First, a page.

After many years,the amount of useful information scattered over the Internet continues to amaze me. Yesterday it was the turn of this great web site,BestSaxophoneWebsiteEver,which offers a 24-page booklet in PDF format,filled with tips that all sax players can benefit from. You can find guidance on purchasing a used sax,advice on keeping your horn clean and perfectly working,tips on practicing,and more. My favorite ones are the reccomendations on how to get the best from a microphone when recording at home.
The booklet is actually only an excerpt of what you can find on this website by saxophinist Doron Orenstein,where good tips abound. I have bookmarked the following pages:
6 crucial facts about saxophone reeds
11 tips for improving your altissimo
7 tips to tell how much mouthpiece to take in (partly based on this article by Pete Thomas)
8 tips for an open throat and big sound
Flatter tounguing –The sexy sax secret
I admit it:I love pad savers,because they are pretty,colorful and –supposedly –useful. Only recently I discovered that they can be a bit dangerous,thanks to my friend Domenico Bartolomeo,who repairs saxophones for living and for passion.
The fact is,pad savers should never,ever be left inside the horn,for several reasons. First,they keep humidity and therefore the prevent your pads from getting dry,which in turn make their life shorter. Second,they tend to leave dust inside the saxophone. Third,over time they tend to lose naps (hairs),which might prevent the pads from closing perfectly. I learned this lesson the hard way.
You can use a pad saver to clean the interior of your saxophone,of course. Just don’t leave them inside it. Used in this manner,I find pad savers especially useful with straight sopranos,whereas I prefer cleaning my alto by passing a cleaning cloth through the horn.
BTW,for the same reason I avoid –if possible,of course –to close the case of your sax immediately after practicing. I typically leave the case open for a few hours to let the humidity to go away,if necessary with a cloth over (not inside!) the saxophone to protect it from dust.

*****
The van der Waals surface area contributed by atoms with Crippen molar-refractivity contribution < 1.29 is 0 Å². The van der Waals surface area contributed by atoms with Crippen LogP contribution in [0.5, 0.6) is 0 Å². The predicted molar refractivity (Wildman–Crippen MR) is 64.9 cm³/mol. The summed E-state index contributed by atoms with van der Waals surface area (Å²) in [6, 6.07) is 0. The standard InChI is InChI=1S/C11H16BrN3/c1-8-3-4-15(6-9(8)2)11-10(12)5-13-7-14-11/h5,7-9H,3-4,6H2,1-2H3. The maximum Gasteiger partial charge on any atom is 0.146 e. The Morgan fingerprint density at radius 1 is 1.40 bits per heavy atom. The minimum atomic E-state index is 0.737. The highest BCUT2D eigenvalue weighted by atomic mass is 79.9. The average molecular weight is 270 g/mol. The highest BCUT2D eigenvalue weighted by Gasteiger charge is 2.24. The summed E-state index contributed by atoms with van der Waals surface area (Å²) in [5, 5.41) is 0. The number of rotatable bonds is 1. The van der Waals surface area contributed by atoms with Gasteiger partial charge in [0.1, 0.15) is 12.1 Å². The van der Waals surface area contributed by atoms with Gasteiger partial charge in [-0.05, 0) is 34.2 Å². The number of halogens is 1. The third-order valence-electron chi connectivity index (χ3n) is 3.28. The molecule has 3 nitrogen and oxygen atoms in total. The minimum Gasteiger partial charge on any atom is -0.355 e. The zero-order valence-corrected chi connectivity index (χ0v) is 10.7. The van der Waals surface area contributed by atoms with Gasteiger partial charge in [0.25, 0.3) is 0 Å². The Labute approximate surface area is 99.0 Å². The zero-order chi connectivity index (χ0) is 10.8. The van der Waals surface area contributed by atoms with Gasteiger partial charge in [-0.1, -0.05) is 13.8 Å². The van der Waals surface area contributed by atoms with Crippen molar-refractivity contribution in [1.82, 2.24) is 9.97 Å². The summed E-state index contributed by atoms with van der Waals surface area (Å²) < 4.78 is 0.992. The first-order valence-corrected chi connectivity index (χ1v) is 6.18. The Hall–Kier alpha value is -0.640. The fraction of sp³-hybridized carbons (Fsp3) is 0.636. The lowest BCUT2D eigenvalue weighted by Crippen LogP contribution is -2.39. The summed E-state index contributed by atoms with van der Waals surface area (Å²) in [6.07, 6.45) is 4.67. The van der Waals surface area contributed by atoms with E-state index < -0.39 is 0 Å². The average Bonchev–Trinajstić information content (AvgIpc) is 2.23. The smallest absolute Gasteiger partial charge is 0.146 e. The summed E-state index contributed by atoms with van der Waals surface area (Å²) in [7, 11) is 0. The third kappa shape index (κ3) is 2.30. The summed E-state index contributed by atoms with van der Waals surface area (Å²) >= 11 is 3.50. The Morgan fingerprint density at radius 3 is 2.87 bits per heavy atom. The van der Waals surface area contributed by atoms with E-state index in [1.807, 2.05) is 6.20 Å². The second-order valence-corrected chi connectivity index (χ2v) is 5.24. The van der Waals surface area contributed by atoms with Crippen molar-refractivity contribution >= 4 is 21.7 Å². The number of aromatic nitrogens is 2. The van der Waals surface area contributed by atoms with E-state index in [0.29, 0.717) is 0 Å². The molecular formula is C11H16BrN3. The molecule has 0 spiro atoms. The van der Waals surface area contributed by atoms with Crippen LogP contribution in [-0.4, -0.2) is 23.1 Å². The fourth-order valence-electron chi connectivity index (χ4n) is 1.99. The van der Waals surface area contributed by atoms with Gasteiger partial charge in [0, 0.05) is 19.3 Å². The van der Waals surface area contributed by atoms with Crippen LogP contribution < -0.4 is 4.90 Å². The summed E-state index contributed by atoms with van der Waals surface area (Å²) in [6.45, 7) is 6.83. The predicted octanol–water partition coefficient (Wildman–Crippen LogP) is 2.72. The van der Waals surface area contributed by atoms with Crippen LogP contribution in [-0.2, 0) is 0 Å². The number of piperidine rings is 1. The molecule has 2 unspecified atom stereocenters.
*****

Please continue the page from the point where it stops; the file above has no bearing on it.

You can find many utilities for slowing down playback speed and let you easily transcribe a theme or a solo.
For example,if you own an iPhone,iPod Touch,or iPad you can download Slow Down Music Trainer:this app is free but has a few limitation. Buying the Unlimited Edition (in-app purchase) gives you the ability to change the song key and a few other minor features. For just $2.99 it is a bargain.
Most Windows software for slowing down playback charge more than 3 bucks,thus you will appreciate the following tip,based on a a relatively little known Windows Media Player feature.
To use this hidden feature you should first enable the Now Playing view (use File-View menu command or just press Ctrl+3 key). Next,right-click anywhere on WMM,select the Enhancements submenu and the Play Speed Settings command.
Yes,it’s that simple and –above all –it’s absolutely free!
Even if you write most of your scores with a computer,there are times (lot of times) when you just need to write down a few notes during rehersals. Why should you buy music paper,when you can print your own?
Just visit SaxShed.com and select the paper format you prefer,in PDF or PostScript format. They have over 35 variations,including blank scores for piano solo,duets,ensambles,bands,choir,etc.
If you are in a hurry,use these direct links to the most common PDFs: 8-stave paper,10-stave paper,and 9-stave paper (landscape).